“The Embrace” elides the myth-making trap with a visual grace tied to a moment: Its tangle of arms and hands is a three-dimensional imagining of a photograph of Martin and Coretta locked in celebration after his Nobel Peace Prize win in 1964. (Signage on site describes it; a QR code links to a website with the image itself). It’s a gesture of elation shadowed by the tragedy of the time, a ray of light amid the darkness of the often violent struggle for civil rights. Thomas’s extraction of their joyful embrace feels to me like an act of defiance — a statement, unequivocally, that love endures.
Its awkwardly ambiguous knot emanates warmth, endurance, exhaustion, and trauma all at once. We identify with a human gesture, with all its faults, before we identify them, specifically; it makes the piece relatable, inviting, universal, human. It doesn’t tell you what it is; it invites you to imagine what it could be, freighted with complexity and contradiction. There’s nothing more human than that.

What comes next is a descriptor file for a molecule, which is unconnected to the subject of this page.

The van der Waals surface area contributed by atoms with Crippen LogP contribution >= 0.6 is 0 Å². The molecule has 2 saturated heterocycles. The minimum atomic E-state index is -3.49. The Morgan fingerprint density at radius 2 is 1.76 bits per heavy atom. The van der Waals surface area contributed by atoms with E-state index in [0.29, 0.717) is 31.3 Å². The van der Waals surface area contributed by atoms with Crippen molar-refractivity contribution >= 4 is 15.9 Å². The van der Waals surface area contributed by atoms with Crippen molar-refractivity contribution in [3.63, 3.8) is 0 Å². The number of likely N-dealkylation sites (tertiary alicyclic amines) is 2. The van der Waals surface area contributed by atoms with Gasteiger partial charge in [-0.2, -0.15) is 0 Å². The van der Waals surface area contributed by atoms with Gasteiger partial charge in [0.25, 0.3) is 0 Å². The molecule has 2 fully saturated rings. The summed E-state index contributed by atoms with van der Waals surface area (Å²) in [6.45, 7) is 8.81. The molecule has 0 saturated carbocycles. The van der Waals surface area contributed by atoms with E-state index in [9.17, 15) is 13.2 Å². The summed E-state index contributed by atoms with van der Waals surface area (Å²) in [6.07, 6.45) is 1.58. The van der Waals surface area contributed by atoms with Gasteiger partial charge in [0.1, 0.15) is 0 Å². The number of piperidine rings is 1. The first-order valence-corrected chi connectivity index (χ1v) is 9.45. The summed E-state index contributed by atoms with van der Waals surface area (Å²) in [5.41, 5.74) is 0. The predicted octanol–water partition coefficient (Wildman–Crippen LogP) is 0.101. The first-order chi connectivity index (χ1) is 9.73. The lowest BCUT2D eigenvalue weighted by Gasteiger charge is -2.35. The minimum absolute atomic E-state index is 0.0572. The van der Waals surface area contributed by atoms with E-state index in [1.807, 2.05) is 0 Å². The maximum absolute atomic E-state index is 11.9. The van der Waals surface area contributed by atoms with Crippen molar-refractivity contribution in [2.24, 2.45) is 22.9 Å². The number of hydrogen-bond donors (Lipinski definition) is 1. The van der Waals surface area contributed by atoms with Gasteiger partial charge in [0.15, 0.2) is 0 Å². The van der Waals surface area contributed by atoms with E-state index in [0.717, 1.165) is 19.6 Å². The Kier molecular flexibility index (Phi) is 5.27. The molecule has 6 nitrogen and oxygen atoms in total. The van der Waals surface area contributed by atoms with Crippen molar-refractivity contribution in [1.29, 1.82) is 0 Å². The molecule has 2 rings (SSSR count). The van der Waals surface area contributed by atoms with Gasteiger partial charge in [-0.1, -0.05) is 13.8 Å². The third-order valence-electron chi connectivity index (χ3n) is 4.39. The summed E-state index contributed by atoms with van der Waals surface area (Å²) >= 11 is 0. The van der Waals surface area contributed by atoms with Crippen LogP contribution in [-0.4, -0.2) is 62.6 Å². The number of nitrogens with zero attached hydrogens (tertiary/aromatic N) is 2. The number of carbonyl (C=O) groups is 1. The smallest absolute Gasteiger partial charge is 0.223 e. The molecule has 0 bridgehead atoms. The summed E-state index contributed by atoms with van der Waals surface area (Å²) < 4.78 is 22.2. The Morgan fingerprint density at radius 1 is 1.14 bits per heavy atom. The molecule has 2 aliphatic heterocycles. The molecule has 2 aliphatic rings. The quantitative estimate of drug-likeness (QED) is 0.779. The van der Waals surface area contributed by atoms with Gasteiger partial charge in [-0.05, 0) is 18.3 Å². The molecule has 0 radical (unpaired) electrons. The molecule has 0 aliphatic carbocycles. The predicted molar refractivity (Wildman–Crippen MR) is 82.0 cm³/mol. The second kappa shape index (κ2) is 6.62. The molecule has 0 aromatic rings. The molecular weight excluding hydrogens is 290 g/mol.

That “The Embrace” exists as it does, exactly as Thomas and the MASS Design Group intended, is a minor miracle to be savored. Public art is almost always the product of withering compromise: In an effort to appease everyone, the end result often pleases no one.
The King memorial could have been on that path four years ago, as King Boston (now Embrace Boston), the nonprofit that willed it into being, had whittled down an open call for proposals for the project to five finalists. I remember looking them over in early 2019 and holding two very clear impressions in mind: I was convinced “The Embrace” was by far the most compelling proposal among them; and I was just as convinced, knowing what I did about art in public places, that its chances of winning would be next to zero.